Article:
Some 190,000 men in the U.S. with non-metastatic prostate cancer were receiving continuous androgen deprivation therapy (ADT) at the end of 2008.
Chicago-Nearly 190,000 men in the U.S. with non-metastatic prostate cancer were receiving continuous androgen deprivation therapy (ADT) at the end of 2008, according to the findings of a prevalence study reported at the American Society of Clinical Oncology annual meeting here.
The research used data from two large population-based databases, which were selected to represent important segments of the U.S. adult population and to cover a broad age range, along with population data from the U.S. Census. To provide a point-prevalence estimate of use in this setting at the end of 2008, men without evidence of metastatic disease (except to lymph nodes) were identified as actively receiving continuous ADT if they had been on a gonadotropin-releasing hormone (GnRH) agonist for at least the last 6 months of 2008 or had undergone bilateral orchiectomy prior to July 1, 2008 (thereby being continuously exposed to ADT for at least 6 months), explained first author Karynsa Cetin, MPH, senior manager at the Center for Observational Research at Amgen, Thousand Oaks, CA.
"There is a lot of information about incident use and trends of ADT use among men with localized prostate cancer in the Medicare population because of the changes in Medicare reimbursement that took place in 2004 and 2005. However, to our knowledge, this is the first comprehensive assessment of the prevalence of continuous ADT use in the non-metastatic setting at the national level. We were interested in addressing this gap in epidemiological information in order to understand how many non-metastatic patients might be at risk for the adverse effects of hormone therapy, and our data indicate that the number of recipients is not insignificant," said Cetin, who worked on the study with Thomas J. Arneson, MD, of the Chronic Disease Research Group in Minneapolis, and co-authors.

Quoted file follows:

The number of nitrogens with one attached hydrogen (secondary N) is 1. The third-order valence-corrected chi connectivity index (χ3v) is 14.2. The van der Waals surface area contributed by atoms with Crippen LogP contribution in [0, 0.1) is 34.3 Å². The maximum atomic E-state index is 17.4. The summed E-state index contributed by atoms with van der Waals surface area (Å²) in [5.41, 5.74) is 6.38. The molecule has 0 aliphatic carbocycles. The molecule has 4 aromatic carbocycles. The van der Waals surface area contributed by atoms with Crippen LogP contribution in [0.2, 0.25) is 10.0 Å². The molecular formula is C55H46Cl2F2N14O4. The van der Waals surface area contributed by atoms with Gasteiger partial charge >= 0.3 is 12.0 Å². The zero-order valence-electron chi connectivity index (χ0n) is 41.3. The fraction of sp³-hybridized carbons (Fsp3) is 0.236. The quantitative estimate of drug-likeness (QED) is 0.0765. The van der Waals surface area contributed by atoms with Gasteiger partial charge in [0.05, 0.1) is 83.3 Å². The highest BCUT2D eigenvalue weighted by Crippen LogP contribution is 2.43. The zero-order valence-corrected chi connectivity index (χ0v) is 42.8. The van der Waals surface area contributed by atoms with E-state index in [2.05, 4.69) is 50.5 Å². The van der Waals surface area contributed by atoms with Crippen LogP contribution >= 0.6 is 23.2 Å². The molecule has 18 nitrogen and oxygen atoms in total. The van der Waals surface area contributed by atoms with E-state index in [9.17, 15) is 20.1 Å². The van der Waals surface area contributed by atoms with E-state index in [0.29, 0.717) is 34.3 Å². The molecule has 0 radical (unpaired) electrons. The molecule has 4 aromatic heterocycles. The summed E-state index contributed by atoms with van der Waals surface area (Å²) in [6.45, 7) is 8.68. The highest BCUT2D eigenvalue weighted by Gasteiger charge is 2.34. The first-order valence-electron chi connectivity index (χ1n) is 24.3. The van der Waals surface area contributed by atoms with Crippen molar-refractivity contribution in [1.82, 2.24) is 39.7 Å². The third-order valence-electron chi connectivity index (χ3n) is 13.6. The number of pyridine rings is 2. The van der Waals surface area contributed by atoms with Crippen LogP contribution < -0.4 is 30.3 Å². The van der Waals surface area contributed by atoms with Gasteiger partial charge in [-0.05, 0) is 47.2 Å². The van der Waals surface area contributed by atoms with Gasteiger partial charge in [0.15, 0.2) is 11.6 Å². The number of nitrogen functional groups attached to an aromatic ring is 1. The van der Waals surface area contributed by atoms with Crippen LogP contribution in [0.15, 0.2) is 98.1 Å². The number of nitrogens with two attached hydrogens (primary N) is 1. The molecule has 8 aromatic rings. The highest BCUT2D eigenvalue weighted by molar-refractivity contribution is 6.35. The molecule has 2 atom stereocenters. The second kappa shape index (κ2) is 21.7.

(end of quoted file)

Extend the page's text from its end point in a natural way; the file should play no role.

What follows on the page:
The data sources for the study included two large claims databases-the MarketScan Commercial Claims and Encounters Database (to represent men aged 18 to 64 years enrolled in fee-for-service [FFS] commercial health plans) and the Medicare 5% sample (to represent men aged ≥65 years enrolled in FFS Medicare). Although the analyses were performed to capture men receiving continuous ADT (treatment for ≥6 months), allowances were made for gaps in calendar time during treatment to account for real-world use of GnRH agonist regimens, which may not adhere to strictly regular schedules (eg, testosterone recovery may be used as a trigger to treat), Cetin explained.
Based on the observed prevalence in the two data sources and by applying person-level weights, prevalence of ADT use in the entire national commercially insured and FFS Medicare populations was estimated. Then, to account for men not represented in those two databases, the investigators made another extrapolation to the entire U.S. male population by applying the measured age-specific prevalence estimates to the U.S. Census population on Dec. 31, 2008.
"The strength of our study is that it used two very large population-based claims databases. However, as a limitation, it assumes the age-specific prevalence of ADT seen in these two databases holds true for men who are not captured in these cohorts, including those with private insurance or in the military, men who are uninsured, Medicaid beneficiaries without Medicare, or those enrolled in Medicare Advantage," Cetin said.
Prevalence increases with age
Based on the calculations, the point prevalence of continuous ADT use in men with non-metastatic prostate cancer on Dec. 31, 2008, was 11,935 (0.045%) in the U.S. commercially insured male population aged 45 to 64 years and 115,468 (1.055%) in the U.S. FFS male Medicare population aged 65 years or older. Prevalence of ADT use increased with increasing age, reaching 2.962% for the Medicare FFS male population aged 85 years and older. In the final estimates extrapolated to the U.S., 91% of the 188,916 ADT users were men aged 65 years and older, and men aged 75 years and older accounted for two-thirds.
Cetin and her co-authors have employment/leadership positions with, own stock, and/or have received research funding from Amgen.